Nuclear-Free Future

in the Category


is presented to



28 November 2004

Jonathan Schell

Jonathan Schell’s penetrating mind has long sounded the single, most perplexing question humankind has ever faced: how can we avert nuclear Armageddon? His solution is as simple as it is complex: through the universal abolition of nuclear weapons.

For a generation of progressive, antinuclear thinking Americans, people who took to the country’s streets and Central Parks to wage peace in order to pass on to their children a nuclear-free world, Schell’s The Fate of the Earth (1982) was the Good Book. He followed it in 1984 with The Abolition, and in 1998 with The Gift of Time – works that, unlike the best-seller Fate of the Earth, quickly turned up on remnant tables. Now, as the international order is once more in a state of upheaval (Schell: “The world has entered a new nuclear age, a second nuclear age. The danger is rising that nuclear weapons will be used against the United States. Just as bad, the danger is rising that the United States will use nuclear weapons against others.”), he has published The Unconquerable World: Power, Nonviolence, and the Will of the People, a compelling meditation on the alternatives to nuclear blackmail and force as ways of shaping human destiny – and the chart of our lone escape route.

Schell cut his teeth as a journalist in Vietnam, writing two eyewitness accounts of the hostilities for The New Yorker. In 1988, he expressed a key lesson learned from that failed American war: “There is abroad in our world a force mightier than force – call it popular will, call it political action. Repeatedly, the possessors of overwhelmingly superior force – the United States in Vietnam, the Shah in Iran, Ferdinand Marcos in the Philippines – have, to their disbelief, found themselves overmatched by it.”

“There is abroad in our world a force mightier than force – call it popular will, call it political action.”

In The Unconquerable World, Schell overhauls and enlarges on this insight, identifying a spontaneous, planet-wide spirit which has given rise to what he refers to as “the people’s war” – a grassroots movement cutting across boundaries of nation, age, faith and social status to challenge by nonviolent means the neo-colonial aggressors of Nuclear Age II. In an April 14, 2003 article for The Nation (where Schell is the peace and disarmament correspondent), he refers to the millions of Earth’s citizens who rushed out to demonstrate against the pre-emptive attack of Iraq as the world’s “other superpower.” It is on the shoulders of the people that Schell’s solution rests.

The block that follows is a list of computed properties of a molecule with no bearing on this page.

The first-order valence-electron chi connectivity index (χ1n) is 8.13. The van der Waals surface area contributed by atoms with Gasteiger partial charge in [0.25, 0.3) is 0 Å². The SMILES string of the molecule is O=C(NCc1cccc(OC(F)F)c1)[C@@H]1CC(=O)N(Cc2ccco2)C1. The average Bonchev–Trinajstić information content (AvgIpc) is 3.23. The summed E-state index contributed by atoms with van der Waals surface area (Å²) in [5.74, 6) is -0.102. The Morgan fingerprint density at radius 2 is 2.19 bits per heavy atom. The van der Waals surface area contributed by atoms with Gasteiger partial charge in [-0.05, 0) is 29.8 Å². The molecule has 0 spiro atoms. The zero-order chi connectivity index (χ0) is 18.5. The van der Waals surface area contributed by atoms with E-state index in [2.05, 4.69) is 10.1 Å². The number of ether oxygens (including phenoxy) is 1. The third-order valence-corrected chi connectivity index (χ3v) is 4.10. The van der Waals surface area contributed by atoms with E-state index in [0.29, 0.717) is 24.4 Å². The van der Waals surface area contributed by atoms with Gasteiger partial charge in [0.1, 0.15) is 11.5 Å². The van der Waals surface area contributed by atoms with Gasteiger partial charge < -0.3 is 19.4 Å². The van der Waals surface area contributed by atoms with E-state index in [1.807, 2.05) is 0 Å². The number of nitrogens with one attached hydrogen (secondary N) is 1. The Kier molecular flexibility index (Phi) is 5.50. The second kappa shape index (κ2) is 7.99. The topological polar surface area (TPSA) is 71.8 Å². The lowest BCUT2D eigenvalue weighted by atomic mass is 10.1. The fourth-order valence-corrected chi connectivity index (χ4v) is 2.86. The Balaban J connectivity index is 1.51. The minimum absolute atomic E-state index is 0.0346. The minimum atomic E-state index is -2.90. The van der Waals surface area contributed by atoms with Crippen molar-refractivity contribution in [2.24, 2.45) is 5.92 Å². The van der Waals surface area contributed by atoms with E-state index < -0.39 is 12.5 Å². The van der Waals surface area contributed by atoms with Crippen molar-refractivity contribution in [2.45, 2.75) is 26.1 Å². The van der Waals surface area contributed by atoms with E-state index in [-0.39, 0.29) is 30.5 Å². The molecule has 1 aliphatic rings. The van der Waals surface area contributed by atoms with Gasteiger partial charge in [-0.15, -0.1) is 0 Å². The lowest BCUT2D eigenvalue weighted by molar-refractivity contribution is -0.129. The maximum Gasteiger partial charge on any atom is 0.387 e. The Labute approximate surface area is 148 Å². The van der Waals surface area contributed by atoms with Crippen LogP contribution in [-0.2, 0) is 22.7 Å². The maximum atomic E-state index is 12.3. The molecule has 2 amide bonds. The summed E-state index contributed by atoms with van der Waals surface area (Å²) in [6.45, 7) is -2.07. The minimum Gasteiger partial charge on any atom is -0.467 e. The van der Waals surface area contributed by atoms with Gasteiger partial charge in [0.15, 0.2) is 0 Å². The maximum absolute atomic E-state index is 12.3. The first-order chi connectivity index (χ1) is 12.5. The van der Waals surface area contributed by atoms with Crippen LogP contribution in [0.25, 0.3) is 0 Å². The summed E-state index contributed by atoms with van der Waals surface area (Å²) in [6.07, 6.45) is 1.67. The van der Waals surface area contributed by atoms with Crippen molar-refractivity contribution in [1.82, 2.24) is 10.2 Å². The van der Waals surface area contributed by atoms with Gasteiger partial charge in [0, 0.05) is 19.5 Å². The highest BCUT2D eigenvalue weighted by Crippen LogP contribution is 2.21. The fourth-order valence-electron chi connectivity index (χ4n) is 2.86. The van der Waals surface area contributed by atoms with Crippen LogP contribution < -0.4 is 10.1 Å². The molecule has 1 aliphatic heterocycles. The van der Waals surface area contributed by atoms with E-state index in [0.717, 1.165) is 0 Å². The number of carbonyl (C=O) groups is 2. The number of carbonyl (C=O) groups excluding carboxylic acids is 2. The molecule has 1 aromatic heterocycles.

Schell’s work – informed by his compelling intuition that where there is a will there is a way (and its stark corollary that without that will there is no way) – has shaped abolition discussion for the past three decades. He honestly trusts the democratic power of informed consensus to set the world upon the path of universal nuclear disarmament – make ballots, not war. Schell brings to his subject a keen sense of history, seemingly inexhaustible patience, and a clear vision of what remains possible. On talk-shows and campus tours, Schell is no aging confidence man of Dick Cheney’s ilk, no engineer of morbid pep, but a charismatic progressive thinker with an inspiring, positive message: abolition now! Despite the mass graves, tortured dreams and burning towers that pock the world’s political landscape, Schell sticks to his guns: one day humanity will discover within itself the means to relinquish its grip from all implements of mass destruction.

The Atomic Age was begun by humankind; only by humankind can it be ended. Thank you Jonathan Schell for lighting the course we must undertake.

–Craig Reishus